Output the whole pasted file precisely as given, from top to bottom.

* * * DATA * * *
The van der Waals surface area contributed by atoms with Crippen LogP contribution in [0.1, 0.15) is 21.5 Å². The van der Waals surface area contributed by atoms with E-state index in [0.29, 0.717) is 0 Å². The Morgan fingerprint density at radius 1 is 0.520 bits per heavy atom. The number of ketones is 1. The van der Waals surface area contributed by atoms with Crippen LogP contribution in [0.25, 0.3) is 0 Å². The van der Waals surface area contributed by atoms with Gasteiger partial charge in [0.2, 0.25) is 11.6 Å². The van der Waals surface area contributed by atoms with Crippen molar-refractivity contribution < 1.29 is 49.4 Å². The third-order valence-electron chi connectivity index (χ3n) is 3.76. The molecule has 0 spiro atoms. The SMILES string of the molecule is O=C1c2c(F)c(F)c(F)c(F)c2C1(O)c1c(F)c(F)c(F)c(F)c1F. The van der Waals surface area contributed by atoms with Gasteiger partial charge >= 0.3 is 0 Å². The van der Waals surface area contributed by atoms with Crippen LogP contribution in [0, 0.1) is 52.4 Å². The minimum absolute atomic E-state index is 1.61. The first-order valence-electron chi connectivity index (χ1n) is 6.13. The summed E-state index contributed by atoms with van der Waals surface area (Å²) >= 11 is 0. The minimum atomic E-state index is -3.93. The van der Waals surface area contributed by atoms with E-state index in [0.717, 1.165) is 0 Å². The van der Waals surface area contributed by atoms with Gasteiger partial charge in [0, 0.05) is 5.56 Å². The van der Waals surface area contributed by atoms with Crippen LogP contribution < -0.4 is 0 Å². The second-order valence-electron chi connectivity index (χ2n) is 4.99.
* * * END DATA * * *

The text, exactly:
The van der Waals surface area contributed by atoms with Crippen LogP contribution in [0.1, 0.15) is 21.5 Å². The van der Waals surface area contributed by atoms with E-state index in [0.29, 0.717) is 0 Å². The Morgan fingerprint density at radius 1 is 0.520 bits per heavy atom. The number of ketones is 1. The van der Waals surface area contributed by atoms with Crippen LogP contribution in [0.25, 0.3) is 0 Å². The van der Waals surface area contributed by atoms with Gasteiger partial charge in [0.2, 0.25) is 11.6 Å². The van der Waals surface area contributed by atoms with Crippen molar-refractivity contribution < 1.29 is 49.4 Å². The third-order valence-electron chi connectivity index (χ3n) is 3.76. The molecule has 0 spiro atoms. The SMILES string of the molecule is O=C1c2c(F)c(F)c(F)c(F)c2C1(O)c1c(F)c(F)c(F)c(F)c1F. The van der Waals surface area contributed by atoms with Gasteiger partial charge >= 0.3 is 0 Å². The van der Waals surface area contributed by atoms with Crippen LogP contribution in [0, 0.1) is 52.4 Å². The minimum absolute atomic E-state index is 1.61. The first-order valence-electron chi connectivity index (χ1n) is 6.13. The summed E-state index contributed by atoms with van der Waals surface area (Å²) >= 11 is 0. The minimum atomic E-state index is -3.93. The van der Waals surface area contributed by atoms with E-state index in [0.717, 1.165) is 0 Å². The van der Waals surface area contributed by atoms with Gasteiger partial charge in [0, 0.05) is 5.56 Å². The van der Waals surface area contributed by atoms with Crippen LogP contribution < -0.4 is 0 Å². The second-order valence-electron chi connectivity index (χ2n) is 4.99.